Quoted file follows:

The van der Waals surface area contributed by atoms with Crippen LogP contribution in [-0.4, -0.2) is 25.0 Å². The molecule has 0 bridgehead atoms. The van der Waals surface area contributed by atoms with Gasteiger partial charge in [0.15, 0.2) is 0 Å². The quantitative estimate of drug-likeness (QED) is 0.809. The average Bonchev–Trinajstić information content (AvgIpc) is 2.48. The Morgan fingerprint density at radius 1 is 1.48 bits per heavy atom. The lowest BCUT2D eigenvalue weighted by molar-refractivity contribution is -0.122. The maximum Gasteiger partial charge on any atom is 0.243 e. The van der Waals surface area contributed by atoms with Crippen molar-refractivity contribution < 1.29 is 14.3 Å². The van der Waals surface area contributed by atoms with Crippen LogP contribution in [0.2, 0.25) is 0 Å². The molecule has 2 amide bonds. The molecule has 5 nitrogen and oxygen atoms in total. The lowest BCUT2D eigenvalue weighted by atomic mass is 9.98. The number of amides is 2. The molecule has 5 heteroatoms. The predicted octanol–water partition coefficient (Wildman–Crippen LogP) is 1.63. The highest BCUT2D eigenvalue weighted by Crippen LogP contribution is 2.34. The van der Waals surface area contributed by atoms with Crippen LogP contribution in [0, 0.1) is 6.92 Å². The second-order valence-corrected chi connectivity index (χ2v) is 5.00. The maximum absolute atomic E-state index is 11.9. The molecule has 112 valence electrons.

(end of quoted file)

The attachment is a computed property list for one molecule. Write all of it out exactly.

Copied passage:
The van der Waals surface area contributed by atoms with Crippen LogP contribution in [-0.4, -0.2) is 25.0 Å². The molecule has 0 bridgehead atoms. The van der Waals surface area contributed by atoms with Gasteiger partial charge in [0.15, 0.2) is 0 Å². The quantitative estimate of drug-likeness (QED) is 0.809. The average Bonchev–Trinajstić information content (AvgIpc) is 2.48. The Morgan fingerprint density at radius 1 is 1.48 bits per heavy atom. The lowest BCUT2D eigenvalue weighted by molar-refractivity contribution is -0.122. The maximum Gasteiger partial charge on any atom is 0.243 e. The van der Waals surface area contributed by atoms with Crippen molar-refractivity contribution < 1.29 is 14.3 Å². The van der Waals surface area contributed by atoms with Crippen LogP contribution in [0.2, 0.25) is 0 Å². The molecule has 2 amide bonds. The molecule has 5 nitrogen and oxygen atoms in total. The lowest BCUT2D eigenvalue weighted by atomic mass is 9.98. The number of amides is 2. The molecule has 5 heteroatoms. The predicted octanol–water partition coefficient (Wildman–Crippen LogP) is 1.63. The highest BCUT2D eigenvalue weighted by Crippen LogP contribution is 2.34. The van der Waals surface area contributed by atoms with Crippen LogP contribution in [0, 0.1) is 6.92 Å². The second-order valence-corrected chi connectivity index (χ2v) is 5.00. The maximum absolute atomic E-state index is 11.9. The molecule has 112 valence electrons.